The second Reputation Index by PRWeek and PoliticsHome was published this week. The index provides ratings for 50 brands, based on the opinions of the PoliticsHome Phi100 panel of top Westminster opinion formers.
Easily the biggest reputational hit this quarter was suffered by the Equality and Human Rights Commission. PoliticsHome editor Freddie Sayers said: 'Trevor Phillips has come under continued fire over his leadership, with the departure of several key people in the commission ... The recent report by the commission into gender pay gaps was somewhat overshadowed by continuing questions about his leadership.'
The Trades Union Congress (TUC), Unite and Unison have also seen their reputations hit - suggesting the recent TUC conference did not impress most Westminster opinion formers.
Sayers said: 'The conference saw the hint of battle lines to come. Understandably, the unions are pushing for an "alternative" to spending cuts - which finds them on the wrong side of the fashionable new political consensus.'
The top ten remains relatively static compared with the first index three months ago. O2 and Costa Coffee both took top ten positions as they entered the chart for the first time - edging out O2's rivals Vodafone and Orange. Marks & Spencer holds on to the top spot, while Google slipped from second place to fourth.
Sayers suggested Google's stumble could be linked to mounting interest in the fact that Google VP for global comms Rachel Whetstone is the partner of Tory strategy director Steve Hilton. He said: 'Questions have been raised about Whetstone's proximity to the Tory leadership.'
In the banking sector, Royal Bank of Scotland (RBS) remained the least popular brand, while Lloyds and HSBC have also seen their reputations dented - but Barclays was rated higher than three months ago. In the media sector, BSkyB has suffered after its recent attack on Ofcom.
To find out how your company or organisation fares in the Reputation Index, contact PoliticsHome Brand Research on 020 7227 0420 or visit www.politicshome.com
HOW I SEE IT
Eben Black, Director, DLA Piper
The unions have been the dogs that did not bark for much of the New Labour era. Now they are back on the offensive over the cuts any future government will make. People know however they vote, they are threatened with a new era of industrial action.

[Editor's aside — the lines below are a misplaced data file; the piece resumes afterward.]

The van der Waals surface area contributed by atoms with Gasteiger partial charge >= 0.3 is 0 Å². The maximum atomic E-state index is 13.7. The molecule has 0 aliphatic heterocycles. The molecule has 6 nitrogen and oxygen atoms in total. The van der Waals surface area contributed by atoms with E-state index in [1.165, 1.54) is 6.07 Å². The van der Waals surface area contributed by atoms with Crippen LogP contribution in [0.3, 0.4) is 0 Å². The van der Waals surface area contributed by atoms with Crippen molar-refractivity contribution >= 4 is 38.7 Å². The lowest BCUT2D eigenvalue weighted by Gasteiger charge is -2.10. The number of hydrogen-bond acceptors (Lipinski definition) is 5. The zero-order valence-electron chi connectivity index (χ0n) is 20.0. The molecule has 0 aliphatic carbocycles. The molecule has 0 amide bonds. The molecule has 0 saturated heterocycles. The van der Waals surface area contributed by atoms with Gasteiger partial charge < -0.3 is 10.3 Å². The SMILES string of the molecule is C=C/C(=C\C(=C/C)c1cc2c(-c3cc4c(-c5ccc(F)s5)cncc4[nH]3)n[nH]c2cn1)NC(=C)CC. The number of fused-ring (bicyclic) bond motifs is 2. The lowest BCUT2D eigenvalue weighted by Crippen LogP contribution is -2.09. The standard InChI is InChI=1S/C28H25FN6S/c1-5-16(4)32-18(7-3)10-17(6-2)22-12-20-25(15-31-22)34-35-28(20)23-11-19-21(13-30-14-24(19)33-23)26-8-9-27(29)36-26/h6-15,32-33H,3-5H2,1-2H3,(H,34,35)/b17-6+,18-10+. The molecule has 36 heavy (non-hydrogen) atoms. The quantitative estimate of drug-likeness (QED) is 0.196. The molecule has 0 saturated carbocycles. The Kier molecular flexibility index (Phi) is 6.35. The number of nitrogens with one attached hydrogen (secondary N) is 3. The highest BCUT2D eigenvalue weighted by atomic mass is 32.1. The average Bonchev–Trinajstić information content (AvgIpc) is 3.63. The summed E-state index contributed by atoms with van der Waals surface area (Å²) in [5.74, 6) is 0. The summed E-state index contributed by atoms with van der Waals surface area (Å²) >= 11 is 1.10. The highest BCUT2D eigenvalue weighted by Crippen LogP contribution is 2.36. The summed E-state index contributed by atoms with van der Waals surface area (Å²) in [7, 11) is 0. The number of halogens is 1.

Jon McLeod, Public affairs chairman, Weber Shandwick
As a 'super rights quango' the Equality Commission was always on a sticky wicket with media to start with. However, it has suffered reputational death by a thousand cuts as senior staff have voted with their feet. It is hard to maintain a line when so many lieutenants are departing.
REPUTATION INDEX TOP TEN
1 (1)* Marks & Spencer 70
2 (3) Cancer Research UK 64
3 (4) Barnardo's 61
4 (2) Google 53
5 (5) Sainsbury's 48
6 (6) Amnesty International 47
7 (7) BBC 43
8 (8) Oxfam 40
9 - O2 27
10 - Costa Coffee 26
21 (12) HSBC 13
33 (38) Barclays -6
49 (44) Lloyds Banking Group -33
50 (50) Royal Bank of Scotland -54
28 (25) TUC 2
38 (31) Unison -13
44 (40) Unite -23
GOOGLE vs MICROSOFT
4 (2) Google 53
19 (19) Microsoft 14
45 (30) Equality Commission -28
The PoliticsHome Phi100 panel includes ministers, shadow ministers, special advisers and political editors. For the reputation index, panel members were asked to choose those organisations of which they have a positive impression - and those of which they have a negative impression. The percentage with a negative impression was then subtracted from the percentage with a positive impression to produce a net 'favourability rating'.